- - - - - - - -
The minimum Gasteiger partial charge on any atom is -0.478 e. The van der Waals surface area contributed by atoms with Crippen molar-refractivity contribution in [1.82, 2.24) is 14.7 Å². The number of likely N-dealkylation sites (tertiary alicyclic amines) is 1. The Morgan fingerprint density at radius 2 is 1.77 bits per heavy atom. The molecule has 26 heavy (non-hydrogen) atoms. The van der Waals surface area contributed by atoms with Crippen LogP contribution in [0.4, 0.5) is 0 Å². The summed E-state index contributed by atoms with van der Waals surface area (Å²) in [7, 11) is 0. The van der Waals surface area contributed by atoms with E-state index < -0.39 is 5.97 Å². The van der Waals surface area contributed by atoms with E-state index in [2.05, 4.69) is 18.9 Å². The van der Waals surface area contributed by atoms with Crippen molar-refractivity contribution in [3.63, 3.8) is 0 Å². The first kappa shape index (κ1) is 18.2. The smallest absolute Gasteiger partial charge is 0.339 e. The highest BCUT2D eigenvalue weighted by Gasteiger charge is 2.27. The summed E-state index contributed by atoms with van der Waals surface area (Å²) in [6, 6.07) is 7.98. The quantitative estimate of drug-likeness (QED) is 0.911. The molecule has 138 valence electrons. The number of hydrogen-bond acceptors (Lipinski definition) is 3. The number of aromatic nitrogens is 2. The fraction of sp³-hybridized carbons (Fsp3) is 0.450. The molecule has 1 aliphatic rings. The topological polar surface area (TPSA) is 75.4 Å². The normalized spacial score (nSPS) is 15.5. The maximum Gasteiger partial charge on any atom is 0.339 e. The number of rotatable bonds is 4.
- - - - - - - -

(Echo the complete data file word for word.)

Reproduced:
The minimum Gasteiger partial charge on any atom is -0.478 e. The van der Waals surface area contributed by atoms with Crippen molar-refractivity contribution in [1.82, 2.24) is 14.7 Å². The number of likely N-dealkylation sites (tertiary alicyclic amines) is 1. The Morgan fingerprint density at radius 2 is 1.77 bits per heavy atom. The molecule has 26 heavy (non-hydrogen) atoms. The van der Waals surface area contributed by atoms with Crippen LogP contribution in [0.4, 0.5) is 0 Å². The summed E-state index contributed by atoms with van der Waals surface area (Å²) in [7, 11) is 0. The van der Waals surface area contributed by atoms with E-state index < -0.39 is 5.97 Å². The van der Waals surface area contributed by atoms with E-state index in [2.05, 4.69) is 18.9 Å². The van der Waals surface area contributed by atoms with Crippen molar-refractivity contribution in [3.63, 3.8) is 0 Å². The first kappa shape index (κ1) is 18.2. The smallest absolute Gasteiger partial charge is 0.339 e. The highest BCUT2D eigenvalue weighted by Gasteiger charge is 2.27. The summed E-state index contributed by atoms with van der Waals surface area (Å²) in [6, 6.07) is 7.98. The quantitative estimate of drug-likeness (QED) is 0.911. The molecule has 138 valence electrons. The number of hydrogen-bond acceptors (Lipinski definition) is 3. The number of aromatic nitrogens is 2. The fraction of sp³-hybridized carbons (Fsp3) is 0.450. The molecule has 1 aliphatic rings. The topological polar surface area (TPSA) is 75.4 Å². The normalized spacial score (nSPS) is 15.5. The maximum Gasteiger partial charge on any atom is 0.339 e. The number of rotatable bonds is 4.